, Volume 55, Issue 1, pp 19–24 | Cite as

Are rainforest owl monkeys cathemeral? Diurnal activity of black-headed owl monkeys, Aotus nigriceps, at Manu Biosphere Reserve, Peru

  • Shenaz N. KhimjiEmail author
  • Giuseppe Donati
News and Perspectives


Members of the genus Aotus are traditionally considered strictly nocturnal, however, in recent years cathemeral habits have been described in a single species of owl monkey, Aotus azarai, which occur in the highly seasonal habitat of the Argentinean Chaco. This finding raises the question as to whether other species of Aotus exhibit cathemeral activity in less seasonal habitats. In this study, we observed the diurnal activity of one group of A. nigriceps living in the Manu Biosphere Reserve, Peru over 65 days. The data collected indicate that A. nigriceps has only sporadic diurnal bouts of activity. In addition, nocturnal luminosity of the previous night, rainfall, and temperature did not correlate with the minor diurnal activity exhibited. This suggests that for A. nigriceps the potential costs of shifting to diurnality may outweigh its prospective advantages in this rainforest environment.


Peruvian owl monkey Activity pattern Thermoregulation Moon phase Manu Biosphere Reserve 



We would like to thank Chris Kirkby for his contribution during the research. Thanks also to INRENA for permission to work within the MBR, Peru. We are grateful to Deborah Curtis and Richard Thomas for providing the software for the nocturnal luminosity analysis. Many thanks to Anna Nekaris and Simon Bearder for their support during this research and insightful discussions. A special thanks to Chris Wallbank and Romeo Corisepa Dreve for their invaluable assistance in the field. Finally we would like to thank Quinn Meyer for providing access to the MLC. SN Khimji was supported by a scholarship from the CREES Foundation.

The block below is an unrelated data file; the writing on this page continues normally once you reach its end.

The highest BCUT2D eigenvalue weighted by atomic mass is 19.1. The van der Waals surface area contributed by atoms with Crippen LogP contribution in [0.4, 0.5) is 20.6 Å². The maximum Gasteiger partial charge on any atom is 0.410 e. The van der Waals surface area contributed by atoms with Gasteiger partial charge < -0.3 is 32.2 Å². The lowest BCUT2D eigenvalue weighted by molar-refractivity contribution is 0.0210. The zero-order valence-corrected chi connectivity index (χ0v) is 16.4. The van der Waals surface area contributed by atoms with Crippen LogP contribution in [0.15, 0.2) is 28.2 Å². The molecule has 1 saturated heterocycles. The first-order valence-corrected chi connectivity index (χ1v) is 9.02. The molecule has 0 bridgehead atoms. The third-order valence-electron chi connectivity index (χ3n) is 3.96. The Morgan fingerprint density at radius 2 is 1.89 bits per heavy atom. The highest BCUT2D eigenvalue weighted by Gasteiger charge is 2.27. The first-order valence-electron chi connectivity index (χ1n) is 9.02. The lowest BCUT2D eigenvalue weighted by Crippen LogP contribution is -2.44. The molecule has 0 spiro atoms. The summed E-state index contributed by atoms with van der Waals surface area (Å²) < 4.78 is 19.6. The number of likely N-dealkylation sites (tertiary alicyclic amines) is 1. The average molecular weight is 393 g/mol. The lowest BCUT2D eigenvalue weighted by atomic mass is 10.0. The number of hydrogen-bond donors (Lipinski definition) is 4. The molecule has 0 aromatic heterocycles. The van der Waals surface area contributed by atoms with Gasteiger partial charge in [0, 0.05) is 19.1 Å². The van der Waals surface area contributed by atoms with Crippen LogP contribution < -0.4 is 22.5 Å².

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Copyright information

© Japan Monkey Centre and Springer Japan 2013

Authors and Affiliations

  1. 1.Nocturnal Primate Research Group, Department of Social Sciences, Faculty of Humanities and Social SciencesOxford Brookes UniversityOxfordUK

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